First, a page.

Cartoonist Mitch Cairns wins Archibald Prize
CARTOONIST Mitch Cairns has claimed this year's Archibald Prize for his portrait of partner and fellow artist Agatha Gothe-Snape.
The painting shows Gothe-Snape sitting crossed leg on a mat in a red room.
Whites aid the portrait perfectly illustrates Gothe-Snape's ability to blend different forces of nature.
"Ultimately this is what is most attractive about Agatha," Mr Cairns said.
"She embodies an uncompromising agency whilst having the grace to accept the ready complications inherent within our life as artists.
"I composed this portrait with love in the full knowledge of its inevitable and palpable quake."
Cairns has been shortlisted for the accolade four times and has been runner-up on two occasions.
However, he finally grabbed the $100,000 winner's cheque with painting showing Gothe-Snape sitting crossed leg on a mat in a red room.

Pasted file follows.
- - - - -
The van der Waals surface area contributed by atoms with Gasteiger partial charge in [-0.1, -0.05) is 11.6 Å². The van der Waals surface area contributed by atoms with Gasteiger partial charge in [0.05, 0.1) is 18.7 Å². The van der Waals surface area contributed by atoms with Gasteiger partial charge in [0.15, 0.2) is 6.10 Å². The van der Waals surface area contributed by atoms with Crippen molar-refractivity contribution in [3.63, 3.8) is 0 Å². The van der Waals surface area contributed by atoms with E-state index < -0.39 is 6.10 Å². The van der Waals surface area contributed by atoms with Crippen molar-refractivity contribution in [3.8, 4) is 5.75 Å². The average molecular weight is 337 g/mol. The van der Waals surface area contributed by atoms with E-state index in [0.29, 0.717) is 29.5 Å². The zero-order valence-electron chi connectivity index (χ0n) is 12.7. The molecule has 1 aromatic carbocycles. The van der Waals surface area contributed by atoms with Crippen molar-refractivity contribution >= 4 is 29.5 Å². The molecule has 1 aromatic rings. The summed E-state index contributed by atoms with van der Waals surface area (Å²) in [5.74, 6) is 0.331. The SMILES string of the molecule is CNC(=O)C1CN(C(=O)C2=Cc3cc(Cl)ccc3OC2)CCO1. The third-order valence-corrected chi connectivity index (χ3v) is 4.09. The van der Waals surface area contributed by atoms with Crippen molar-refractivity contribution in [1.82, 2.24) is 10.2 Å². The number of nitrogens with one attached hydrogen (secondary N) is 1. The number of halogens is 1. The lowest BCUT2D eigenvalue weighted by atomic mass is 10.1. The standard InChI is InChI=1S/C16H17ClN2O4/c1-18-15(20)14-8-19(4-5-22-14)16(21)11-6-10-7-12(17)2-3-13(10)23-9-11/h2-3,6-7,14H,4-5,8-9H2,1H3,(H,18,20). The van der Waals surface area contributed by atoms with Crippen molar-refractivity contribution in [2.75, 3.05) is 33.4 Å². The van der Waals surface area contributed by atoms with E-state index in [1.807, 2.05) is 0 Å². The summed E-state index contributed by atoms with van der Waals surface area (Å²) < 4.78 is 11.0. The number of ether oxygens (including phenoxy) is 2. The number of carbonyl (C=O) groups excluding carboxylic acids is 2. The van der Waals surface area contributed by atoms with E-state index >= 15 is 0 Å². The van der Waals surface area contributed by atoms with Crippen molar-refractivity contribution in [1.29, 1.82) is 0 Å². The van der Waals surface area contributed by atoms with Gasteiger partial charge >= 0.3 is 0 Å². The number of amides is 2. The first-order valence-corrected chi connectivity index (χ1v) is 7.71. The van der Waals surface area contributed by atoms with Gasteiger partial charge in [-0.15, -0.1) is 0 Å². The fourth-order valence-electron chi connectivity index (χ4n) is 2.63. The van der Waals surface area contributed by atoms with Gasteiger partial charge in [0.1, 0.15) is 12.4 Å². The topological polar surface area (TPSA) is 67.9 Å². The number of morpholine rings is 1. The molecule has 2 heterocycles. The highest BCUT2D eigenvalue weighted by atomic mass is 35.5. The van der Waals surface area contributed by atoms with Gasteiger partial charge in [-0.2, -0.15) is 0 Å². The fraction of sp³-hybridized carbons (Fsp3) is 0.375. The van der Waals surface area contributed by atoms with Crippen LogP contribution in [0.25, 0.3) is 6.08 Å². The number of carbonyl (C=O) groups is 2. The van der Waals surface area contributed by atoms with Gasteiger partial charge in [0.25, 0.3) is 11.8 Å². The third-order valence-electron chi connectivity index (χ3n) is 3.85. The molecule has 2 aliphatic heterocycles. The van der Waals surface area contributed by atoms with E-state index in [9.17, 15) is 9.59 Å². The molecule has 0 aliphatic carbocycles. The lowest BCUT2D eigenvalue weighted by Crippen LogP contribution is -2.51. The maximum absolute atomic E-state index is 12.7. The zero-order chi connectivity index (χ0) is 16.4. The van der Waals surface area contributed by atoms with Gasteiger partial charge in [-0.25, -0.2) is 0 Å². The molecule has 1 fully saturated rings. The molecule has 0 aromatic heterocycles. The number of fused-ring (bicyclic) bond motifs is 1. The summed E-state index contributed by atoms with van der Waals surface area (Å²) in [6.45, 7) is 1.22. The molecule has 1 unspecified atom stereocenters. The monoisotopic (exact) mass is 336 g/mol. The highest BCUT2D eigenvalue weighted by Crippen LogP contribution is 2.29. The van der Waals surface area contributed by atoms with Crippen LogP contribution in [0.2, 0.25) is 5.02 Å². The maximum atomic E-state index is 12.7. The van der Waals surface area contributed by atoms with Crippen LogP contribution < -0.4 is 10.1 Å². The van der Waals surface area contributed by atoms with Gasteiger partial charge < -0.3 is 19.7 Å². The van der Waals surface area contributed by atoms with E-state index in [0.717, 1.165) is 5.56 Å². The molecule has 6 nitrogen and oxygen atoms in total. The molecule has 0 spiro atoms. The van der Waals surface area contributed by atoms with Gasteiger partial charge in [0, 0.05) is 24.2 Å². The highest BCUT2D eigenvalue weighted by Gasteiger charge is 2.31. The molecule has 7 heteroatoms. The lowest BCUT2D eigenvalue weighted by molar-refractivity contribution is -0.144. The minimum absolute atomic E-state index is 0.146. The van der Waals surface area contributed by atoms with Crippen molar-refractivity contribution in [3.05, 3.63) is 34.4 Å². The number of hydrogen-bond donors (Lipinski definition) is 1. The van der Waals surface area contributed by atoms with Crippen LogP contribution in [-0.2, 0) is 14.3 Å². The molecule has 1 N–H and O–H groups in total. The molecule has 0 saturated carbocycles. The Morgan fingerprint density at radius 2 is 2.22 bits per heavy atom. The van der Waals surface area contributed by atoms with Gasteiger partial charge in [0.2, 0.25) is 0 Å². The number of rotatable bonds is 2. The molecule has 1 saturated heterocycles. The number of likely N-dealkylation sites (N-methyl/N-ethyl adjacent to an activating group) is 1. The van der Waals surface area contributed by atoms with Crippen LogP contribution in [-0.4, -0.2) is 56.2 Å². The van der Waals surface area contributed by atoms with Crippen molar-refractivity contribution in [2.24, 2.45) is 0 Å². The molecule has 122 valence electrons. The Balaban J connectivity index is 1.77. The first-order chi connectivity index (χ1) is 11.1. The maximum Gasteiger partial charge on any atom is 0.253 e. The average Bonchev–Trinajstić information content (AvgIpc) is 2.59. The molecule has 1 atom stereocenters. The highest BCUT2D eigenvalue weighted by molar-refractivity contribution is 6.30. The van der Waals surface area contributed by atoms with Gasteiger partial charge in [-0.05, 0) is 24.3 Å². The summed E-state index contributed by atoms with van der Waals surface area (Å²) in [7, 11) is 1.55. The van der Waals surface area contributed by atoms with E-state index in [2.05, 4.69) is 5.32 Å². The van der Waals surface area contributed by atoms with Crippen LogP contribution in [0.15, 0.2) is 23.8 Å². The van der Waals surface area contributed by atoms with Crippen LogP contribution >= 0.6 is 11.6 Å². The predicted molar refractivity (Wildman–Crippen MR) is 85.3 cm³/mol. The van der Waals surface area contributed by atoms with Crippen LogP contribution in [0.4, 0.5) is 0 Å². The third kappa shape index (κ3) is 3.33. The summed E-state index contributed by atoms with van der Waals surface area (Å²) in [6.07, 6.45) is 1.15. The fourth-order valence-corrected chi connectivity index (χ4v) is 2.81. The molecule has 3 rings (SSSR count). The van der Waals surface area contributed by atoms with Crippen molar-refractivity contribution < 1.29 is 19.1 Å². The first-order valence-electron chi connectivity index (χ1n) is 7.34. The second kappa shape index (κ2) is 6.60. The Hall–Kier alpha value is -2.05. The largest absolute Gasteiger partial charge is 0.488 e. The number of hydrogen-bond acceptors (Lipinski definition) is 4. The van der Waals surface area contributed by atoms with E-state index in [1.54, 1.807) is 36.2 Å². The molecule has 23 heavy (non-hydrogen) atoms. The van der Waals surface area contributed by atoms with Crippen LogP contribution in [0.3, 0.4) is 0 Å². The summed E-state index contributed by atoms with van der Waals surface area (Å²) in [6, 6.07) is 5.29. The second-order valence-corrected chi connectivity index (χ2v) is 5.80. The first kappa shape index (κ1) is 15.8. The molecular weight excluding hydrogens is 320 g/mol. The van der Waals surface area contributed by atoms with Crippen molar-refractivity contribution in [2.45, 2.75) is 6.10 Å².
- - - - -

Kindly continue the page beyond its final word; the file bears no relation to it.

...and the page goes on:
"Artists need a lot of support and I do have that in spades," Cairns said.
The Archibald Prize is judged by the trustees of the Art Gallery of NSW and can rouse controversy with awarding the winner.
However, this year it seemed the votes would be be split between two entries: Cairns' and Jun Chen's portrait of gallery owner Ray Hughes.
But after much deliberation, it was Cairns who came out on top.
"It took us some time, wandering between the two wonderful paintings to decide who would be the winner," the gallery board of trustee member David Gonski said.